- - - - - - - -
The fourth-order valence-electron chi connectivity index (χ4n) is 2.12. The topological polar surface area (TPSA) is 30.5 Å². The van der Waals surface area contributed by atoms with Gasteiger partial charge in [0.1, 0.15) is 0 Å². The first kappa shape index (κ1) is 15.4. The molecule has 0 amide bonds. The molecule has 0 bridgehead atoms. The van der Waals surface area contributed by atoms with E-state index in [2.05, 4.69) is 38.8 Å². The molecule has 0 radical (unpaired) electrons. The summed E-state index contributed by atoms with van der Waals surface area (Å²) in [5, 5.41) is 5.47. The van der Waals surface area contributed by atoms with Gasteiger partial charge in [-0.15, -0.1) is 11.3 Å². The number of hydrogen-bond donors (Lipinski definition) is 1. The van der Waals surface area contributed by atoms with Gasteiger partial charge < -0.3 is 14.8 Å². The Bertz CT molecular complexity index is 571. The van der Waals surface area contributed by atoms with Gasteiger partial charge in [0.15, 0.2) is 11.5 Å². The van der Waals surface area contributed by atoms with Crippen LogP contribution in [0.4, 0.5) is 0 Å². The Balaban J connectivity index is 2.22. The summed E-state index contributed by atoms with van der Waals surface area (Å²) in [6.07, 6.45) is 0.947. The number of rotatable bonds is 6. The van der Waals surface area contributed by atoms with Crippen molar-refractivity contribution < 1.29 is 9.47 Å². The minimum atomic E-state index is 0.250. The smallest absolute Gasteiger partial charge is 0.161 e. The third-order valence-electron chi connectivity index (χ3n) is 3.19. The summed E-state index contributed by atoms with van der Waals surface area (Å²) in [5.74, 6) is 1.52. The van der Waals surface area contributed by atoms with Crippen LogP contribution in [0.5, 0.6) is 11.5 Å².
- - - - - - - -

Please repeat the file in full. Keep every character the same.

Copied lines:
The fourth-order valence-electron chi connectivity index (χ4n) is 2.12. The topological polar surface area (TPSA) is 30.5 Å². The van der Waals surface area contributed by atoms with Gasteiger partial charge in [0.1, 0.15) is 0 Å². The first kappa shape index (κ1) is 15.4. The molecule has 0 amide bonds. The molecule has 0 bridgehead atoms. The van der Waals surface area contributed by atoms with E-state index in [2.05, 4.69) is 38.8 Å². The molecule has 0 radical (unpaired) electrons. The summed E-state index contributed by atoms with van der Waals surface area (Å²) in [5, 5.41) is 5.47. The van der Waals surface area contributed by atoms with Gasteiger partial charge in [-0.15, -0.1) is 11.3 Å². The number of hydrogen-bond donors (Lipinski definition) is 1. The van der Waals surface area contributed by atoms with Gasteiger partial charge < -0.3 is 14.8 Å². The Bertz CT molecular complexity index is 571. The van der Waals surface area contributed by atoms with Gasteiger partial charge in [0.15, 0.2) is 11.5 Å². The van der Waals surface area contributed by atoms with Crippen LogP contribution in [0.4, 0.5) is 0 Å². The Balaban J connectivity index is 2.22. The summed E-state index contributed by atoms with van der Waals surface area (Å²) in [6.07, 6.45) is 0.947. The number of rotatable bonds is 6. The van der Waals surface area contributed by atoms with Crippen molar-refractivity contribution < 1.29 is 9.47 Å². The minimum atomic E-state index is 0.250. The smallest absolute Gasteiger partial charge is 0.161 e. The third-order valence-electron chi connectivity index (χ3n) is 3.19. The summed E-state index contributed by atoms with van der Waals surface area (Å²) in [5.74, 6) is 1.52. The van der Waals surface area contributed by atoms with Crippen LogP contribution in [0.5, 0.6) is 11.5 Å².